Labor and community forces to help to strengthen the coalition of forces united by the labor-led Immigrant Workers Freedom and work within it to advance legislation and other activities that will achieve freedom and justice for immigrant workers. In the context of this coalition, we support the positive provisions of Kennedy-McCain bill, while working to strengthen its protections of immigrant workers’ rights and opposing restrictive measures; and,

Be it further resolved, that we call on Communist Party bodies and activists to increase and improve outreach to and support of immigrant communities and labor and civic organizations, including the building of our Party and press among these communities. Increased and more rapid publication of materials in Spanish and other languages are needed. More meetings, forums, rallies, seminars, studies, and assignments of responsibility are needed on the question; and,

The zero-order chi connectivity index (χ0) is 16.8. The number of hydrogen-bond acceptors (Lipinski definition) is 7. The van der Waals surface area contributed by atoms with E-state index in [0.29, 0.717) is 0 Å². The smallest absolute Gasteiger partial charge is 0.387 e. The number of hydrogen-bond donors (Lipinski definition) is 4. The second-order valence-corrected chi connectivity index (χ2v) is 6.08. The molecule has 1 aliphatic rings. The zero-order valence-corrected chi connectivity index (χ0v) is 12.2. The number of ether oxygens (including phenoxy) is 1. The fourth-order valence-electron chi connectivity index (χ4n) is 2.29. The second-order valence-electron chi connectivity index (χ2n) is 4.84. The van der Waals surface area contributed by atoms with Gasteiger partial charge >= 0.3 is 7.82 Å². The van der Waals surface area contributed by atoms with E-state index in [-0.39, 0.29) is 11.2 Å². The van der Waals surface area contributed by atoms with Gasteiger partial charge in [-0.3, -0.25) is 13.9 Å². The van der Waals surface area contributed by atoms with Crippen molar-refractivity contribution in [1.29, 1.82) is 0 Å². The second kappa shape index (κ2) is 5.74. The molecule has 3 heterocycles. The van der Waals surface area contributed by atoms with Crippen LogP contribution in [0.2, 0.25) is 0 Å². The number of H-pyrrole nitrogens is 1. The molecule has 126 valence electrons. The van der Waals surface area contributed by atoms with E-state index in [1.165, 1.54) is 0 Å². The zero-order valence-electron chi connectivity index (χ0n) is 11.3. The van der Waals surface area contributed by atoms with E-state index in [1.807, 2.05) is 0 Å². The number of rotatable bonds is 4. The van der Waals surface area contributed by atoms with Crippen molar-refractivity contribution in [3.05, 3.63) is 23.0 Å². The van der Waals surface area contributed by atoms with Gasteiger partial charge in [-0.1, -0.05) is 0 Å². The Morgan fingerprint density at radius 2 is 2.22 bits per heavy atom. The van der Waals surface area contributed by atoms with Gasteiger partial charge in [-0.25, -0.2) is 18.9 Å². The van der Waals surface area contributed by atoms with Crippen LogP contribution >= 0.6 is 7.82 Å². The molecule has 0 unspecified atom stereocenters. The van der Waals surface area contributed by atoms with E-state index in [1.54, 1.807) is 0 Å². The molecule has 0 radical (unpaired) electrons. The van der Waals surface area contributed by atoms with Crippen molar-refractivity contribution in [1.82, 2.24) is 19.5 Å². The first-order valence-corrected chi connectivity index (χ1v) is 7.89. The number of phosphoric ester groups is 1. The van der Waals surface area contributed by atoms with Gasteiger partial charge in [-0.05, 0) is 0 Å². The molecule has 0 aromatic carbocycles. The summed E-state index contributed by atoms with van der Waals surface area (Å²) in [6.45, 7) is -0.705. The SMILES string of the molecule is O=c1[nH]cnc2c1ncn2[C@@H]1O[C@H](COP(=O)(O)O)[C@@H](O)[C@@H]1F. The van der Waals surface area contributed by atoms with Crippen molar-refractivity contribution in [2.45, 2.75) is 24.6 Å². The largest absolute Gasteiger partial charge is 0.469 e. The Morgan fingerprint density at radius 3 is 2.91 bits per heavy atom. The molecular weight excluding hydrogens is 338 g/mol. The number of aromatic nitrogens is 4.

Be it further resolved, that the incoming National Committee should establish ongoing collective effort to help coordinate greater concentration on the question including the development of an Immigrant Workers Bill of Rights taking into account previous such documents and progressive international standards such as those set out in the Declaration on the Rights of Migrants, Refugees, Displaced Peoples and their Families, adopted at the 5th World Social Forum, Porto Allegre, Brazil in 2005.

Adopted by the 28th National Convention of the Communist Party, USA, Chicago, IL; July 1-3, 2005.

******************* Supplementary Resources:

Search the online for more important articles including on the issue of guest worker programs.